Cinecast Episode 454 – What Won’t You Be Having?

We apologize profusely for the weird sound issues on this episode. We got a new rig in the studio and it might take an episode or three to get all of the kinks worked out. So please bear with us. In the meantime, we’ve got some good stuff to talk about this week. Indie “horror” kicks it up a notch in the silent but deadly, Don’t Breathe (SPOILERS!). Next up, the tragically underseen Hell or High Water (SPOILERS!) recalls some other contemporary westerns and steals from all over the place, yet still feels surprisingly fresh. Like we say on the show, if this ain’t on our top ten list at the end of the year, get ready for a helluva final three months in the cinema for 2016. Our DePalma retrospective continues this week with the delightfully crappy, Snake Eyes. How about that one continuous take for an opening eh? And how about that hurricane performance? We finish off with Kubrick making funny out of not funny, Mel Gibson doing what Gibson does best (getting angry and blowing things up) and some joyous music making from John Carney. Next week will see more DePalma and probably some Scandinavian genre fare from Stellan Skarsgård.

As always, please join the conversation by leaving your own thoughts in the comment section below and again, thanks for listening!

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Sunday Video Essay: Memories of Murder

Adrian Martin and Christina Álvarez López wonderfully elaborate on the visual motifs and themes of art-house procedural (and my personal favourite South Korean film) Memories Of Murder. They sagely compare it to Zodiac, even though, in fact, Bong Joon-Ho’s film came out half a decade prior. Obviously there are spoilers in here, nevertheless, much like David Fincher’s film, the film is a difficult one to spoil in conventional ways. Want to know why I always point out and highlight (on the Cinecast) that Song Kang-Ho as a brilliant actor, you can see it even in the short snippets and contextual clips presented herein.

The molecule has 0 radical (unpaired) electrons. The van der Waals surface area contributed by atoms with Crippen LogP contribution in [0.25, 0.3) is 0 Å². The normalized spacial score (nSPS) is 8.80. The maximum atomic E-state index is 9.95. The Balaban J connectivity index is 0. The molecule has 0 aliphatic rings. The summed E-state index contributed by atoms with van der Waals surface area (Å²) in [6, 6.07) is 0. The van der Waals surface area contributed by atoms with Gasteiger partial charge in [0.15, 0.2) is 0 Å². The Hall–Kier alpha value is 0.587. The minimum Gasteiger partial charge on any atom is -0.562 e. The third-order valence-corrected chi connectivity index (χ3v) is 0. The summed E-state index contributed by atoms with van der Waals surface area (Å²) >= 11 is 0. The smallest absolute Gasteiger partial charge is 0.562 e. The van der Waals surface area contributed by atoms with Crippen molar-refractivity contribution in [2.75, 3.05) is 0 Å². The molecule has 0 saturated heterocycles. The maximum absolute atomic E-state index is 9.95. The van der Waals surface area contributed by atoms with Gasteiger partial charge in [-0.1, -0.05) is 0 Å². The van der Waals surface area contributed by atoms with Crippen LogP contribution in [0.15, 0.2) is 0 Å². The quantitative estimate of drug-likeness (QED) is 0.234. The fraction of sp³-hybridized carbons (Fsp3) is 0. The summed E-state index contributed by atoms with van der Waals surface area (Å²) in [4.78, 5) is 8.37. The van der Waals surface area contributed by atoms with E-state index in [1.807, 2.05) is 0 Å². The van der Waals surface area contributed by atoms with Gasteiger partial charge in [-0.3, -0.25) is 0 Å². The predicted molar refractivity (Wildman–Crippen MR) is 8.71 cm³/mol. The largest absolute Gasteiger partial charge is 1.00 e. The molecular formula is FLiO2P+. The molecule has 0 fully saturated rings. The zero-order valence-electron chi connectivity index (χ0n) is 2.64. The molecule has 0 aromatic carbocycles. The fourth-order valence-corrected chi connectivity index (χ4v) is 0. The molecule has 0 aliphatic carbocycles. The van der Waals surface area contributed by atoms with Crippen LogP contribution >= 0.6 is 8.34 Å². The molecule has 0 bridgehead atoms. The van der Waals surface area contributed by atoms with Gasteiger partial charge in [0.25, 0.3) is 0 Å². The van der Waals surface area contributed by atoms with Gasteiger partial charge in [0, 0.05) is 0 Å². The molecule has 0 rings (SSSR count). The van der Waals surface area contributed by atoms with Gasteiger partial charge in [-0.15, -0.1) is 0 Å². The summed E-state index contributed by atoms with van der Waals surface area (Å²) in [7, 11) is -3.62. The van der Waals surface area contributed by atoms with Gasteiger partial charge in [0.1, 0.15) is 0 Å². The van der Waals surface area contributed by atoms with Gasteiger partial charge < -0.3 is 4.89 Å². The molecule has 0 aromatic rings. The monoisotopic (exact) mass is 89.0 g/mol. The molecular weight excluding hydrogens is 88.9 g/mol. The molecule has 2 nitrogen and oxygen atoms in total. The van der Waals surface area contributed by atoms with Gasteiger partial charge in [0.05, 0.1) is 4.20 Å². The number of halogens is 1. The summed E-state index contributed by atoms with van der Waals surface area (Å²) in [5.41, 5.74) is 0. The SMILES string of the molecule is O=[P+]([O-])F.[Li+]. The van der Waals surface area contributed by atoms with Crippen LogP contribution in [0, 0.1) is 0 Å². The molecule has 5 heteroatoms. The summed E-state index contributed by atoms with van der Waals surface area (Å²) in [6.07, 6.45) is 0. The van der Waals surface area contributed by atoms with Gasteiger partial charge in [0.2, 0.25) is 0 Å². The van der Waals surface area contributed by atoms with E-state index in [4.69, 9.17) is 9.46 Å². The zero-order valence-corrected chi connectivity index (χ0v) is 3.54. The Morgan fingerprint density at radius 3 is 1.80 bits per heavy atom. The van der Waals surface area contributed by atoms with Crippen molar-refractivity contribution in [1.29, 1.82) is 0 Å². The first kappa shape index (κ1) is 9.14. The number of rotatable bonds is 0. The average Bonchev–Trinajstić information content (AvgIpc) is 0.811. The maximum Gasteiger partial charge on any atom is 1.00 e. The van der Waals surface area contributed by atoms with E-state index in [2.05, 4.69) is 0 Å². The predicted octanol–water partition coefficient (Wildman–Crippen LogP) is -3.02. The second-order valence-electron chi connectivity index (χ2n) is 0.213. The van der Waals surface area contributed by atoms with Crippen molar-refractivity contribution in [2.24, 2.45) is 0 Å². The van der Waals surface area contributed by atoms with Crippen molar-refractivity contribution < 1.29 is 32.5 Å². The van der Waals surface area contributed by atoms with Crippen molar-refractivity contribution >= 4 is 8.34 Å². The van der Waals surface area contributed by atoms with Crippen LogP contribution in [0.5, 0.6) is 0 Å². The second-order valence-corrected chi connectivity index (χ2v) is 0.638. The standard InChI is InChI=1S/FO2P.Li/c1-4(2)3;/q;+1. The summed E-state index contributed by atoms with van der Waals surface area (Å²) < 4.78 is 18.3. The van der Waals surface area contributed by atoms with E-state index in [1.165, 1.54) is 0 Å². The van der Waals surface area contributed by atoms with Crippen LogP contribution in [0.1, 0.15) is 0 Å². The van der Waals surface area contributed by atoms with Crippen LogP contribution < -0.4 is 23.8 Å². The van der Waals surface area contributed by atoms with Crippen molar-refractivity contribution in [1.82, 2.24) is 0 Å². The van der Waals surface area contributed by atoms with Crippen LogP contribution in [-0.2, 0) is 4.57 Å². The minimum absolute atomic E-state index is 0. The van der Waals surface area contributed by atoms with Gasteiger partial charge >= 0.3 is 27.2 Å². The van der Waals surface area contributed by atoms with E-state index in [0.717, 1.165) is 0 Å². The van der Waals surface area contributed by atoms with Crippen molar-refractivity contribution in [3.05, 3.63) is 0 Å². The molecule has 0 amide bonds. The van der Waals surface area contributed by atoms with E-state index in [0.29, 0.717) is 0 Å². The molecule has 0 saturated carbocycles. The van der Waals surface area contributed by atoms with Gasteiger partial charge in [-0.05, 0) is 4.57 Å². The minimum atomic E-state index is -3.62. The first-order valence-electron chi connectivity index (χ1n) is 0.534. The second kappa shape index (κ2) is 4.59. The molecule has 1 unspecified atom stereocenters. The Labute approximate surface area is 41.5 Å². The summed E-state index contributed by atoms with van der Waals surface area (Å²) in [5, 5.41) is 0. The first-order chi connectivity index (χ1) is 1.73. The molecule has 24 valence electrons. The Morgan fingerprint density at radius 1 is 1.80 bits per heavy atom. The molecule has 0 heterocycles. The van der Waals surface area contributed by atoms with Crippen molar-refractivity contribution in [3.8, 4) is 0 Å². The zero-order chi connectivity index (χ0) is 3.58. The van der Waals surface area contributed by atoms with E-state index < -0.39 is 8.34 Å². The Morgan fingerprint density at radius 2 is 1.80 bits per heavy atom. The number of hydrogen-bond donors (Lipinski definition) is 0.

A Guest Appearance on The Cinereelist Podcast

Probably my favorite movie related podcast at the moment is The Cinereelists show. It’s gotten me back into chatting about lists again and using LetterBoxd for all its worth and glory as well getting to yell at my phone once in a while as the hosts struggle through some games.

This week I got to guest on not one, but two shows! On Monday James and Zach and I chatted for a bit about our Top 5 Litmus Test films – described in a little more detail on the show. And then for release today, we did a games episode that featured “Chain Reaction” as well as “Me, Myself and Irate.” We had a good time and I’m sure Kurt’s influence on me caused me to make this one of their longer shows in the archive.

Stop by Cinereelists.com and subscribe to their show! Or at least have a listen to the two episode I participated in if you’re running low of online movie discussion:

Andrew on Litmus Test Lists
Andrew on Movie Games Friday

litmus-test

Trailer: Miss Hokusai

I absolutely adored Keiichi Hara’s quiet and fierce animated portrait of artist Tetsuzo, a.k.a. Hokusai Katsushika, and his grown daughter O-Ei when I caught it at Fantasia in 2015.

Set in 19th century Edo, Japan. Miss Hokusai blends the magical realism sensibility of Studio Ghibli with Ozu Yasujirô-like framing. The film is a father-daughter tale, but really it extends its scope to cover the entire artist and publishing community (and spirit world) in the region at the time. It is as much about the rhythm of a city as it is about the subject insofar as Miss Hokusai is a film that you get so deeply lost in that it is difficult to discern beginning, middle or end. This is a good thing in a genre that is often mocked for its short attention span.

The lovely and sophisticated US Distributor GKIDS (who also brought Boy & The World, Ernest & Celestine, The Secret of Kells and When Marnie Was There in the US) is giving the lovely and sophisticated Miss Hokusai a domestic cinema release in October.

Friday One Sheet: La La Land